Editor’s note, Oct. 15, 11:21 a.m.: Brown Paper Tickets responded to a request for comment after this story was published, and issued a statement via one of their attorneys. That statement has been added to the story below.

Simone Seitz, who runs an outreach and support hub for people struggling with eating disorders, knows all about tight budgets.

Last year, the Carolina Resource Center for Eating Disorders — which operates a help line, support groups and referral services in North Carolina — pulled in just $91,679 in donations and grants. The organization had been expecting another $10,855 from a conference it hosted in late February 2020, but that money disappeared. Attendees had registered for the conference through the Seattle-based ticket broker Brown Paper Tickets (BPT), which had a financial meltdown at the onset of the pandemic. Consequently, the check BPT sent the Carolina Resource Center was frozen.

In all, BPT failed to pay around $7.6 million to customers — ticket buyers and event organizers — during the COVID crisis.

In March 2020, after an investigation and lawsuit, the Washington State Attorney General’s Office ordered BPT to reimburse all the money it owed by Oct. 8.

The deadline has passed. According to the Attorney General’s Office, the vast majority of Washington state consumers have been paid — but thousands around the country, including Seitz and the Carolina Resource Center for Eating Disorders, are still waiting.

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“Fundraising is challenging and even more so for eating disorder nonprofits,” Seitz said, adding that the pandemic made things even more difficult with the cancellation of fundraising events, the attrition of volunteers and increased pressure on people dealing with mental health crises. “We have a very conservative budget and the loss of the money affected us significantly. Had we not received PPP [federal assistance], we would not have been able to cover our expenses.”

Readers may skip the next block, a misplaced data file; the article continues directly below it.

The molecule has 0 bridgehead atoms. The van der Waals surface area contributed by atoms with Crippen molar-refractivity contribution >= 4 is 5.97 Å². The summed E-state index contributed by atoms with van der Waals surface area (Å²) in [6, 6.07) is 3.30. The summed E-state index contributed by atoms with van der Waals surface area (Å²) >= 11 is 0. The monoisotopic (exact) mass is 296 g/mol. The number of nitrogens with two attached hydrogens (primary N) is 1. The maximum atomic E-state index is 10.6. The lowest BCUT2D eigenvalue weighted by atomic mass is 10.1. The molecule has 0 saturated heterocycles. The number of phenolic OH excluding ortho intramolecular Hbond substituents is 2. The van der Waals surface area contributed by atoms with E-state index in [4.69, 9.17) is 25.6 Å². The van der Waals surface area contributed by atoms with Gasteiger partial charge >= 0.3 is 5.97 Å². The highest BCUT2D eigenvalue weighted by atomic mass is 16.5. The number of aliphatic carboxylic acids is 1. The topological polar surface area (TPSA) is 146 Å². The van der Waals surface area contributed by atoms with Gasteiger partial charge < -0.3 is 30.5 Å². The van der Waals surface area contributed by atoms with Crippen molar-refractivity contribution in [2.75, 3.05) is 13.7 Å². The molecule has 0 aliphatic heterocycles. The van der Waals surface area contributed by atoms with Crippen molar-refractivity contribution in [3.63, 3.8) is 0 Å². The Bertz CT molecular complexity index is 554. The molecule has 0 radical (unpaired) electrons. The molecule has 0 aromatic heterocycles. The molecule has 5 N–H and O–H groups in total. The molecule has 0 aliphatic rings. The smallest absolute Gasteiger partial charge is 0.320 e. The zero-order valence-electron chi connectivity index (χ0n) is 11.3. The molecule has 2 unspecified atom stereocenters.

In a statement issued through their attorney on Oct. 14, Brown Paper Tickets said the company “remains committed to the event industry” and that they have continued to issue scheduled refunds daily.

“Brown Paper Tickets voluntarily entered into the original agreement with the State of Washington Attorney General’s Office, and though we are behind schedule, the team at Brown Paper Tickets, both here in the company’s Seattle headquarters and at its offices globally, remains dedicated to this process,” the company said in its statement.

The Attorney General’s Office said it did not detect any malfeasance in the Brown Paper Tickets collapse. “It appeared to us that the company’s internal accounting and payment system was overwhelmed when the pandemic hit,” the office said in March. (At that time, the Attorney General’s Office estimated BPT owed customers $9 million, but has since readjusted that number to $7.6 million.)

Nevertheless, ripples from BPT’s meltdown were felt across the country by a wide spectrum of communities: summer camps, theater and dance companies, musicians, church groups, social clubs and humanitarian efforts, including a group of friends in the United States who hosted an online film festival to raise funds for survivors of the deadly 2020 explosion in Beirut.

“As Lebanese in the diaspora, we were in shock and wanted to do anything and everything we could to help,” said Raed Rafei, a filmmaker and journalist at the University of California, Santa Cruz, who helped organize the fundraiser. “Many communities in Beirut were hit hard by the explosion and all help was desperately needed.”

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According to figures from the Attorney General’s Office, BPT has paid 349 Washington event organizers a total of $686,400 and refunded 3,091 state ticket buyers a total of $243,301. (The company still owes 22 Washington organizers $37,224. The Attorney General’s Office said those 22 have been contacted but either didn’t respond or suspected BPT’s outreach was a scam.)

Outside the state, BPT has refunded 691 organizers $1,010,865 and 2,287 ticket buyers  $227,556.

But tens of thousands of others outside the state, like Seitz and Rafei, are still owed money. The Attorney General’s Office says BPT still owes $2,141,406 to 616 event organizers and $3,250,920 to 56,069 non-Washington ticket buyers.

State Attorney General Bob Ferguson said this week that his office is still deciding what it might do in response to BPT’s missed Oct. 8 deadline.

“Our first priority was getting Washingtonians their money back — that’s been accomplished,” Ferguson said. “We are aware that Brown Paper Tickets missed the court-ordered deadline for completing repayments to consumers across the country. We’re reviewing all of our legal options to ensure they comply with their obligation to provide full refunds for everyone across America.”